The Labor Party central committee approved party chairman Ehud Barak's proposal on Sunday to remove Labor from Prime Minister Ehud Olmert's coalition if he does not quit by the time the Winograd Report comes out in September or October.
Barak did not speak about removing Labor from the government in his speech to the central committee at the Tel Aviv Fairgrounds. He referred to the issue vaguely by saying, "My opinion on Winograd, as I said on May 8, is unchanged."
The central committee voted on leaving the government and on the appointment of MK Matan Vilna'i as deputy defense minister in one vote. The move confused many members and angered Barak's political opponents. Barak's foes pointed out that Vilna'i's appointment did not require approval. They said the vote was illegal, because the 200 committee members who attended out of 2,700 were not enough for a quorum.
"Now that Barak and [new Labor chief of staff] Eldad Yaniv are in charge, the party does not abide by any laws anymore and everything will be done with political thievery," one MK said.
Labor activist Dani Cohen, who worked as a strategist for MK Ami Ayalon in last month's Labor leadership race, accused Barak of "disregarding party laws and acting like a bully."
"Barak remains Barak, and I don't mean in a good way," he said. "He reminds the people of Israel who he is and why they shouldn't want him."
Labor secretary-general Eitan Cabel responded to the charges by saying that the vote "passed by a wide margin, so it doesn't matter."
Labor MK Ophir Paz-Pines raised a proposal to eliminate an additional primary set to be held ahead of the next general election. He told the crowd he did not want such an important decision passed quickly in a manner that could be perceived as a political trick, so he asked that the proposal not be voted on in Sunday's meeting and instead the committee voted to turn it over to Labor's law committee for deliberations.
Cohen said Paz-Pines's proposal was also illegal, because the central committee was not authorized to deal with the issue or refer it to another party organ. But Paz-Pines said he went out of his way to avoid such charges, because the matter was so important.
"We went through a race that stretched for five long months and Barak was elected," Paz-Pines said. "I think Labor doesn't need to have endless elections. We, as a serious party, as Israel's most democratic party, need to reconsider our procedure for when we hold primaries. Democracy is not anarchy. Let's let Ehud Barak lead the party."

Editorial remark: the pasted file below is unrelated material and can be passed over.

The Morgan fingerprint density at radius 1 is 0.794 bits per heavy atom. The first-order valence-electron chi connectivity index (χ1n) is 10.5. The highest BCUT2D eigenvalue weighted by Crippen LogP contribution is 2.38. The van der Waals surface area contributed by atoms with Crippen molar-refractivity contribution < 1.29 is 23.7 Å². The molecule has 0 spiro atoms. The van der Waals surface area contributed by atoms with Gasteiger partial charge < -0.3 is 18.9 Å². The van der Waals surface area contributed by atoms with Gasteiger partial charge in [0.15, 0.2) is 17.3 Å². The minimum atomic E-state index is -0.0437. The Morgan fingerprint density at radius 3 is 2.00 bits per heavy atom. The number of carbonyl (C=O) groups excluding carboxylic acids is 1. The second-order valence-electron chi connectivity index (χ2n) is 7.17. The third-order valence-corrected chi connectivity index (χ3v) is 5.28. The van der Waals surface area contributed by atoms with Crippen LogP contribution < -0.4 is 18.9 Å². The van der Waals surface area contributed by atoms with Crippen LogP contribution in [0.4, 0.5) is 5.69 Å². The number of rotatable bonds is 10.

But Paz-Pines said if Barak lost the general election, the party should hold another primary within 14 months. He praised Barak for keeping his promise to him to hold a vote in the central committee on leaving Olmert's government.
In his speech to the committee, Barak called for general elections in 2008 and for party unity. He said as defense minister he would work to restore Israel's deterrence, while working to advance the diplomatic process.
"The government has a moral, historical and personal obligation to do everything possible to advance peace," Barak said. "But we must understand that diplomatic agreements can only be achieved from a position of strength. Only a strong and confident Israel can convince our enemies that Israel cannot be defeated by terror. We need to have one hand outstretched in peace and one hand with a finger ready on the trigger."
Barak reached out to the women who protested in Tel Aviv's Rabin Square on Saturday night against the plea bargain reached with former president Moshe Katsav.
"As a father of three daughters, I think security in Israel includes the right of women to feel secure when they walk down the street, serve in the army and work in a government office," he said. "We have a long way to go before women could feel secure. I want to salute the women who complain of harassment, present and future, and I hope justice comes to light."
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